24. ^ a b c Packer, C.; Scheel, D.; Pusey, A.E. (1990). "Why lions form groups: food is not enough". American Naturalist. 136: 1–19. doi:10.1086/285079.
  25. ^ Benoit-Bird, Kelly; Whitlow W. L. Au (January 2009). "Cooperative prey herding by the pelagic dolphin, Stenella longirostris" (PDF). JASA. 125.
  26. ^ Creel, S; Creel N M (1995). "Communal hunting and pack size in African wild dogs, Lycaon pictus". Animal Behaviour. 50 (5): 1325–1339. doi:10.1016/0003-3472(95)80048-4.
  27. ^ BS Blades - Aurignacian Lithic Economy: Ecological Perspectives from Southwestern France Springer, 31 January 2001 Retrieved 2012-07-08 ISBN 0306463342

External links

Africanized bee

The Africanized bee, also known as the Africanised honey bee, and known colloquially as the "killer bee", is a hybrid of the western honey bee species (Apis mellifera), produced originally by cross-breeding of the East African lowland honey bee (A. m. scutellata) with various European honey bees such as the Italian honey bee A. m. ligustica and the Iberian honey bee A. m. iberiensis.

The Africanized honey bee was first introduced to Brazil in 1956 in an effort to increase honey production, but 26 swarms escaped quarantine in 1957. Since then, the hybrid has spread throughout South America and arrived in North America in 1985. Hives were found in south Texas in the United States in 1990.Africanized bees are typically much more defensive than other varieties of honey bee, and react to disturbances faster than European honey bees. They can chase a person a quarter of a mile (400 m); they have killed some 1,000 humans, with victims receiving ten times more stings than from European honey bees. They have also killed horses and other animals.

American white ibis

The American white ibis (Eudocimus albus) is a species of bird in the ibis family, Threskiornithidae. It is found from Virginia via the Gulf Coast of the United States south through most of the coastal New World tropics. This particular ibis is a medium-sized bird with an overall white plumage, bright red-orange down-curved bill and long legs, and black wing tips that are usually only visible in flight. Males are larger and have longer bills than females. The breeding range runs along the Gulf and Atlantic Coast, and the coasts of Mexico and Central America. Outside the breeding period, the range extends further inland in North America and also includes the Caribbean. It is also found along the northwestern South American coastline in Colombia and Venezuela. Populations in central Venezuela overlap and interbreed with the scarlet ibis. The two have been classified by some authorities as a single species.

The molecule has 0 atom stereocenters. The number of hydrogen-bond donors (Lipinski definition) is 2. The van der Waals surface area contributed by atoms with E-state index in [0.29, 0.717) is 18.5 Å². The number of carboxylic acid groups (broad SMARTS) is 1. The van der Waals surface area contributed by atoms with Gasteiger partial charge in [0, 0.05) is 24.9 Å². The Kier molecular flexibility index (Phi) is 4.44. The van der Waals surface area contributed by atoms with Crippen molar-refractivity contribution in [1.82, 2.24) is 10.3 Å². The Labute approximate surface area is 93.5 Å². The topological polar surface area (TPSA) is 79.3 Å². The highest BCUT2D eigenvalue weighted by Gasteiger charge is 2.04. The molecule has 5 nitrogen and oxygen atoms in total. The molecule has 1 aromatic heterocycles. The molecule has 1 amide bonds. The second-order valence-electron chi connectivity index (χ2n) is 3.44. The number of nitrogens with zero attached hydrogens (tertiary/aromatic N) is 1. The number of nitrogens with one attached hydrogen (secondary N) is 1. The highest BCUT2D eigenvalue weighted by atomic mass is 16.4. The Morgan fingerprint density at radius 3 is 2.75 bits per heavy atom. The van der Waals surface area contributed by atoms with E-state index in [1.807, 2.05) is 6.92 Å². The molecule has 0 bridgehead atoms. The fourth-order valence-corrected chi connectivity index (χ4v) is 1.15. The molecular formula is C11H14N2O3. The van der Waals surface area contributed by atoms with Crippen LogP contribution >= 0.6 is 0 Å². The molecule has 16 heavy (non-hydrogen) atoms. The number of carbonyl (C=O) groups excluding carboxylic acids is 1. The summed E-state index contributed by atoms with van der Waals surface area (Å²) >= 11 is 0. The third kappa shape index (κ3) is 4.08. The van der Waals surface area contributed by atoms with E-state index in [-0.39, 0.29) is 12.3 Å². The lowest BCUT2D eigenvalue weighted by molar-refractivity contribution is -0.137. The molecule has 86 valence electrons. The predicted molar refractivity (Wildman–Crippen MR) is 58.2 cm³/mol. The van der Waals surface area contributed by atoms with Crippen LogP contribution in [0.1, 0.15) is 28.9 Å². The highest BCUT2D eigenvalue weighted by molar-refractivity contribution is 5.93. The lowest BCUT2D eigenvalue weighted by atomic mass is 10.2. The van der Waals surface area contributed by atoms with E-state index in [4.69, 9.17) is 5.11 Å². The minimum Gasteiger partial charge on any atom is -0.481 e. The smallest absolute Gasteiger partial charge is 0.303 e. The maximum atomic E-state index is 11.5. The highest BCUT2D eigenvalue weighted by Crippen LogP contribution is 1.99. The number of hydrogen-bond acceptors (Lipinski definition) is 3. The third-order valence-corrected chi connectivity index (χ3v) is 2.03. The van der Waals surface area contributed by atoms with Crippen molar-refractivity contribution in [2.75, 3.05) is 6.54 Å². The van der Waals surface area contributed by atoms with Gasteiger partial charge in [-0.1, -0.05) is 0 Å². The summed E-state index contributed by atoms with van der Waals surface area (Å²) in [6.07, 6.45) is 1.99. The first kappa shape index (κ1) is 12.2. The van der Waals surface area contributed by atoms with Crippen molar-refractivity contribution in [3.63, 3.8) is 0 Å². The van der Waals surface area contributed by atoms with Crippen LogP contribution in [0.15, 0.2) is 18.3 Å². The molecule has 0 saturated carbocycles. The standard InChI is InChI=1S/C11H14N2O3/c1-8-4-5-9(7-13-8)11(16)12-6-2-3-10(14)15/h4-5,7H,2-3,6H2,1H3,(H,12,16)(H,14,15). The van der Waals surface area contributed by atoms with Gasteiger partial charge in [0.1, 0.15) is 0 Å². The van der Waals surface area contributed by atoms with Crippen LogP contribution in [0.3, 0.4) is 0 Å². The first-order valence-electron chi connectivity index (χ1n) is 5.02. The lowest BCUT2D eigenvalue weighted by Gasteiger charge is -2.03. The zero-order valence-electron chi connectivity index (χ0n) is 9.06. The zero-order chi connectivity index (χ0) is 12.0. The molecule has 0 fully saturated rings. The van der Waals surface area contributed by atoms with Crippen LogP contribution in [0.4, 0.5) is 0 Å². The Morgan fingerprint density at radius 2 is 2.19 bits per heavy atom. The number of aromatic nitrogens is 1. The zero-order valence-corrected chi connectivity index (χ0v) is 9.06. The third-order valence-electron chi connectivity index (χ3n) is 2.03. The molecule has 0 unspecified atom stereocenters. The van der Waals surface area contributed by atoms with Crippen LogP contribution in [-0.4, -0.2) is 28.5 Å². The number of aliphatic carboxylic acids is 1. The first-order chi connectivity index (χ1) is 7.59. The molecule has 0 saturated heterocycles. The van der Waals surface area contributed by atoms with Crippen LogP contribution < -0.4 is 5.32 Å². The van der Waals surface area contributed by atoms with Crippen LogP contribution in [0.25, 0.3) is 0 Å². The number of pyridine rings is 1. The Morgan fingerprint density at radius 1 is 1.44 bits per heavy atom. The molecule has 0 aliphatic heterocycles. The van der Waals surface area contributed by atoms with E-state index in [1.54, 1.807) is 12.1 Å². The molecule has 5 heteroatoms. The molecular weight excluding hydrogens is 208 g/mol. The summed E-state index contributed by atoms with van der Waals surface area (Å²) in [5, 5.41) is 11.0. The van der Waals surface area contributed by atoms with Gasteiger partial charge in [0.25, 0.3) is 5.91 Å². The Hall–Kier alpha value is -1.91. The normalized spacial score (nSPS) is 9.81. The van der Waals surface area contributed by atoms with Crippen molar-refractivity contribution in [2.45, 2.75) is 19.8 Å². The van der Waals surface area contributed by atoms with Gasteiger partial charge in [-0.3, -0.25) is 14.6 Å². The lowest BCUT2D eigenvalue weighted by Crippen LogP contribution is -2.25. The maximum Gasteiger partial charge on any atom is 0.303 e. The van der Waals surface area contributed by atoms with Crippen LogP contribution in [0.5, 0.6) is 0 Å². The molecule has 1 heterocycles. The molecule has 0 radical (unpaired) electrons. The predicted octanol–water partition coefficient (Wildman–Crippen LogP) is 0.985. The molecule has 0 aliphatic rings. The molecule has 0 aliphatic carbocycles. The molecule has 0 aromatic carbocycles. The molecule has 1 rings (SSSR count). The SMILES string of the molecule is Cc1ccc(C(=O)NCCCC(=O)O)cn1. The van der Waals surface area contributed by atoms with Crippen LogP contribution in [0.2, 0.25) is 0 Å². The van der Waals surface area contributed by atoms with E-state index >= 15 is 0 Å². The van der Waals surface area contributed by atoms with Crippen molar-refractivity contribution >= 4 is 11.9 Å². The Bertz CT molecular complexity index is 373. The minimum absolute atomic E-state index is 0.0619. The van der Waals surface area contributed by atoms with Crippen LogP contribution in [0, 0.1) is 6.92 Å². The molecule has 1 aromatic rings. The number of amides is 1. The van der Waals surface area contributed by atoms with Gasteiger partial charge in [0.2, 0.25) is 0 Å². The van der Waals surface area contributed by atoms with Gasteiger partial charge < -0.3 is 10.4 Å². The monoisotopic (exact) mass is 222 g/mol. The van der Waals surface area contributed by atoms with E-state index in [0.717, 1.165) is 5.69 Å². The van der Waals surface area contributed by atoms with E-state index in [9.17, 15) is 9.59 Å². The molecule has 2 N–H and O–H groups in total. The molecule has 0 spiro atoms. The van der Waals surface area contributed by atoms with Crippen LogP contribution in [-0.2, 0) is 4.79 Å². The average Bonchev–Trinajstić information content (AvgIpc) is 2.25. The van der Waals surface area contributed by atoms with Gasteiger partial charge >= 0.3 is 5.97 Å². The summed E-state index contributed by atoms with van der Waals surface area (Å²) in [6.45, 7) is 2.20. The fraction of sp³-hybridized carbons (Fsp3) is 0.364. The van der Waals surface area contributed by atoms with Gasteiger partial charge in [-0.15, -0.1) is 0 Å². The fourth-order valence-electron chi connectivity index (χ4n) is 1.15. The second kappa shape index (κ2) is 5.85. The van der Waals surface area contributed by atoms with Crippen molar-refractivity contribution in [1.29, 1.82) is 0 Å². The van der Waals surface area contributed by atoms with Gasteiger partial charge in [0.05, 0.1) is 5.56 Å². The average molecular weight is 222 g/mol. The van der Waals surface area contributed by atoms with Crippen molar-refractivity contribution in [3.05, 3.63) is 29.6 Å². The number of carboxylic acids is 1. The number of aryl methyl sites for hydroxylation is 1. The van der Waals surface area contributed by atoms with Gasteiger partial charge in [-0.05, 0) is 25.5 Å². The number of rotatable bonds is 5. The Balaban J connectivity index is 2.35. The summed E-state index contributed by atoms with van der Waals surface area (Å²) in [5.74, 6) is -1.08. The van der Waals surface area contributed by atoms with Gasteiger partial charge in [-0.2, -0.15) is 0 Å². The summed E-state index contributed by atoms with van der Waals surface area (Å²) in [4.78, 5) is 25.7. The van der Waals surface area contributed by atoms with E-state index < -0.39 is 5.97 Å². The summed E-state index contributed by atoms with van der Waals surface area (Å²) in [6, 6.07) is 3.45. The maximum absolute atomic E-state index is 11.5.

Their diet consists primarily of small aquatic prey, such as insects and small fishes. Crayfish are its preferred food in most regions, but it can adjust its diet according to the habitat and prey abundance. Its main foraging behavior is probing with its beak at the bottom of shallow water to feel for and capture its prey. It does not see the prey.

During the breeding season, the American white ibis gathers in huge colonies near water. Pairs are predominantly monogamous and both parents care for the young, although males tend to engage in extra-pair copulation with other females to increase their reproductive success. Males have also been found to pirate food from unmated females and juveniles during the breeding season.

Human pollution has affected the behavior of the American white ibis via an increase in the concentrations of methylmercury, which is released into the environment from untreated waste. Exposure to methylmercury alters the hormone levels of American white ibis, affecting their mating and nesting behavior and leading to lower reproduction rates.

Autonomous robot

An autonomous robot, or automatic robot, is a robot that performs behaviors or tasks with a high degree of autonomy. Autonomous robotics is usually considered to be a subfield of artificial intelligence, robotics, and information engineering. Early versions were proposed and demonstrated by author/inventor David L. Heiserman.Autonomous robots are particularly desirable in fields such as spaceflight, household maintenance (such as cleaning), waste water treatment, and delivering goods and services.